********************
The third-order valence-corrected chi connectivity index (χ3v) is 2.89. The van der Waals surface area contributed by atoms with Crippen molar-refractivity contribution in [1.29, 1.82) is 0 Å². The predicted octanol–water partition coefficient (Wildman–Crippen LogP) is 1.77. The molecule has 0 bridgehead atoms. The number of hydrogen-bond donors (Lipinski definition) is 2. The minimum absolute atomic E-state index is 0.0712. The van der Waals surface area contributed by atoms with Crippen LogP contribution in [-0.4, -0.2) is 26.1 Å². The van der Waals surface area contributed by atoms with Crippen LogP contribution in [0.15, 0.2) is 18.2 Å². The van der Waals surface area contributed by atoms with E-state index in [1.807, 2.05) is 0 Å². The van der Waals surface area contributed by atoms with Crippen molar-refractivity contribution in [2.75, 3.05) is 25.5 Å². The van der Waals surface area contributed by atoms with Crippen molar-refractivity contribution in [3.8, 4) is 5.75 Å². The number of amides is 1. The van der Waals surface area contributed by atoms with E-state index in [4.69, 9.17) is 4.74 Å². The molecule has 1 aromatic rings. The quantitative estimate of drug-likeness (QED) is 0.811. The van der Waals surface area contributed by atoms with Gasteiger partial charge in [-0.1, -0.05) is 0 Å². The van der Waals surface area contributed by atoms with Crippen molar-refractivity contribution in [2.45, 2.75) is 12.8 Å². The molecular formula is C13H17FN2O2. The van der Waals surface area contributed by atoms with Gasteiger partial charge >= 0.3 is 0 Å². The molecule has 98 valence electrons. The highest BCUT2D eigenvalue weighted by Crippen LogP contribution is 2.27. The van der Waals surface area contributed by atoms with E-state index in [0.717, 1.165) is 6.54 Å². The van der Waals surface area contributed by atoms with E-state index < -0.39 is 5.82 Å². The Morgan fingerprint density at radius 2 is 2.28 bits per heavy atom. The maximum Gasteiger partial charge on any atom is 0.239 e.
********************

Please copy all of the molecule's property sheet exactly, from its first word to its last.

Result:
The third-order valence-corrected chi connectivity index (χ3v) is 2.89. The van der Waals surface area contributed by atoms with Crippen molar-refractivity contribution in [1.29, 1.82) is 0 Å². The predicted octanol–water partition coefficient (Wildman–Crippen LogP) is 1.77. The molecule has 0 bridgehead atoms. The number of hydrogen-bond donors (Lipinski definition) is 2. The minimum absolute atomic E-state index is 0.0712. The van der Waals surface area contributed by atoms with Crippen LogP contribution in [-0.4, -0.2) is 26.1 Å². The van der Waals surface area contributed by atoms with Crippen LogP contribution in [0.15, 0.2) is 18.2 Å². The van der Waals surface area contributed by atoms with E-state index in [1.807, 2.05) is 0 Å². The van der Waals surface area contributed by atoms with Crippen molar-refractivity contribution in [2.75, 3.05) is 25.5 Å². The van der Waals surface area contributed by atoms with Crippen molar-refractivity contribution in [3.8, 4) is 5.75 Å². The number of amides is 1. The van der Waals surface area contributed by atoms with E-state index in [4.69, 9.17) is 4.74 Å². The molecule has 1 aromatic rings. The quantitative estimate of drug-likeness (QED) is 0.811. The van der Waals surface area contributed by atoms with Gasteiger partial charge in [-0.1, -0.05) is 0 Å². The van der Waals surface area contributed by atoms with Crippen molar-refractivity contribution in [2.45, 2.75) is 12.8 Å². The molecular formula is C13H17FN2O2. The van der Waals surface area contributed by atoms with Gasteiger partial charge >= 0.3 is 0 Å². The molecule has 98 valence electrons. The highest BCUT2D eigenvalue weighted by Crippen LogP contribution is 2.27. The van der Waals surface area contributed by atoms with E-state index in [0.717, 1.165) is 6.54 Å². The van der Waals surface area contributed by atoms with E-state index < -0.39 is 5.82 Å². The Morgan fingerprint density at radius 2 is 2.28 bits per heavy atom. The maximum Gasteiger partial charge on any atom is 0.239 e.